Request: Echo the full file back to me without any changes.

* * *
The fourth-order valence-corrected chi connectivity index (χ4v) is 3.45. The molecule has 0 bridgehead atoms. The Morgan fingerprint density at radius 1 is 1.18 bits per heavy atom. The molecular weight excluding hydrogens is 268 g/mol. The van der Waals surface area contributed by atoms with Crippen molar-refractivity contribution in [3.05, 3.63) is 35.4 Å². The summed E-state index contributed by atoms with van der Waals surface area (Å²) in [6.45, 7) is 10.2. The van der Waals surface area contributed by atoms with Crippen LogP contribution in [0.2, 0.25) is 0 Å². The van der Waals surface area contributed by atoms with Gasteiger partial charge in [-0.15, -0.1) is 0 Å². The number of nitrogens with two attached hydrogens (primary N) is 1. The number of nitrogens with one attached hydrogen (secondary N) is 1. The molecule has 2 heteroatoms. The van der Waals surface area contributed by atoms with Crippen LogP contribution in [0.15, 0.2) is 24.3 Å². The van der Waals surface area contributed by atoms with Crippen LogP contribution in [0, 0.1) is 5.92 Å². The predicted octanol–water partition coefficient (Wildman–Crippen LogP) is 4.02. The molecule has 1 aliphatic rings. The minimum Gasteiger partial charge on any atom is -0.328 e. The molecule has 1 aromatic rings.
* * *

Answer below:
The fourth-order valence-corrected chi connectivity index (χ4v) is 3.45. The molecule has 0 bridgehead atoms. The Morgan fingerprint density at radius 1 is 1.18 bits per heavy atom. The molecular weight excluding hydrogens is 268 g/mol. The van der Waals surface area contributed by atoms with Crippen molar-refractivity contribution in [3.05, 3.63) is 35.4 Å². The summed E-state index contributed by atoms with van der Waals surface area (Å²) in [6.45, 7) is 10.2. The van der Waals surface area contributed by atoms with Crippen LogP contribution in [0.2, 0.25) is 0 Å². The van der Waals surface area contributed by atoms with Gasteiger partial charge in [-0.15, -0.1) is 0 Å². The number of nitrogens with two attached hydrogens (primary N) is 1. The number of nitrogens with one attached hydrogen (secondary N) is 1. The molecule has 2 heteroatoms. The van der Waals surface area contributed by atoms with Crippen LogP contribution in [0.15, 0.2) is 24.3 Å². The van der Waals surface area contributed by atoms with Crippen LogP contribution in [0, 0.1) is 5.92 Å². The predicted octanol–water partition coefficient (Wildman–Crippen LogP) is 4.02. The molecule has 1 aliphatic rings. The minimum Gasteiger partial charge on any atom is -0.328 e. The molecule has 1 aromatic rings.